Being a gardener here in Oklahoma is never without excitment. Today, I found a big, fat Water Moccasin in the backyard nest to my garden today. Weird to find one so far from a pond. Guess it felt at home in my yard because it has been so rainy and wet. All the vegetation has grown way out of its bounds, so I spent much of the day digging out and pulling out the unruly flowers and plants that had outgrown their boundaries. I also hoped it would allow more air circulation in the tomato patch and help things dry out better. Grass and weeds had grown up into the Pot Ghetto, and I reckon that is where the snake has been hanging out.
That Water Moccasin had eaten its fill of toads and frogs in my garden and was laying out in the shade of my back yard near the geese's swimming pool trying to digest its feast. I approached it but it didn't move at all. It was just laying there like a stick and the geese didn't seem to pay him no mind. I went to get my shovel and came back as fast as I could. It was still there when I got back - hadn't moved a muscle. I poked it with the tip of the shovel to see if it was alive. It still didn't move. So, out of pure curiosity, I poked it again. This time it skedaddled over into the flower bed and disappeared. I cautiously poked around in the flowers and looked around in the tomato patch, but couldn't find it anywhere.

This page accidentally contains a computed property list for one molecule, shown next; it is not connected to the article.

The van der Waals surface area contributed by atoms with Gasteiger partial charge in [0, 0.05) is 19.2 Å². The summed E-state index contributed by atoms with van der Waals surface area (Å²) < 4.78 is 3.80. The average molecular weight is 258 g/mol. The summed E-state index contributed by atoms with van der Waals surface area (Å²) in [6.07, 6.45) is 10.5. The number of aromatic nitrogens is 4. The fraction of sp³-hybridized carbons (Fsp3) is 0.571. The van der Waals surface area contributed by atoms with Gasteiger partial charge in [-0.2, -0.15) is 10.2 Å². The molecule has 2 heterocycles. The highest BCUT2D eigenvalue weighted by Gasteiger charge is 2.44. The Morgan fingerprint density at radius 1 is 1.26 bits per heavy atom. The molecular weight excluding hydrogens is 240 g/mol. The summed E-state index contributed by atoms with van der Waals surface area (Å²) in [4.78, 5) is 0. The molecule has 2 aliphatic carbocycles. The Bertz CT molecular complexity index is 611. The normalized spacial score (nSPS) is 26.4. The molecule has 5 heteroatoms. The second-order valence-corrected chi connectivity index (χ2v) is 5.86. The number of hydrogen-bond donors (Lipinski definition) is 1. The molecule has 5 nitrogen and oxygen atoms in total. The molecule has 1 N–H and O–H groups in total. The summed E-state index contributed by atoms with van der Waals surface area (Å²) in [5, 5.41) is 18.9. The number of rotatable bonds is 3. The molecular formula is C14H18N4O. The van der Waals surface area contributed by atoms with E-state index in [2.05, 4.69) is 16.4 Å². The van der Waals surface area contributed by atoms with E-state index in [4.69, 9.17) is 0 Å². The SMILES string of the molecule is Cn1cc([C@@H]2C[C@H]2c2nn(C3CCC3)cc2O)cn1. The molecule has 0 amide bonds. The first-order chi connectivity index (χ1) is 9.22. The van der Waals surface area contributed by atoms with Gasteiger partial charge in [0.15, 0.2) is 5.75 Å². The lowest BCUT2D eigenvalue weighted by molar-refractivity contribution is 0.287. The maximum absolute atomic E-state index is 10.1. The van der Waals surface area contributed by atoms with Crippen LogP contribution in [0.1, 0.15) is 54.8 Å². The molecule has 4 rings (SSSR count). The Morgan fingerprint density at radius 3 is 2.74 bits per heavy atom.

So, I went back to my chores hoping that old snake would show itself again. I weeded and pulled out the spent flowers and culled the morning glories from my flower bed. I laid down cardboard and piled on hay mulch in and around the tomatoes and dahlias and planted those Tennessee Cut-Short beans I got from George where the snow peas had been.
It began to rain, so I was just finishing up and putting away my tools when I saw the tip of that snakes tail behind a milk crate in front of the mint bed next to the tomato patch. After a brief and exciting chase, I found that snake hiding behind the Don Juan Rose. I reached through the trellis and sunk my shovel in to its stomach. He was really pissed then! I managed to finally do it in, chopping its head, and it puked up one of the toads. Poor thing. Gads. I always tell the snakes I kill, "Sorry. But I'm a daughter of Eve." I cannot have them biting me, my DH, or my grandkids or my animals, so sorry, but they have to die. It's us or them.
Of course, that ain't all that happened today. The Marsh Hawks that nest in the tallest trees in the Little Wood behind the back yard began circling this afternoon. I was at the back door when I spotted them and I took off, running up the back and hurriedly began chasing the young pullets and roosters back toward the safety of their chicken run. They didn't want to go back into that pen, and they did all they could to evade me. I chased them this way and that way around the cherry trees and they ran back the other way. Darn chickens! I'm trying to save your lives. They didn't know to be afraid, but I knew those Marsh Hawks had ideas...
But that's another story.
Such is a day in the life of a gardener in rural Oklahoma.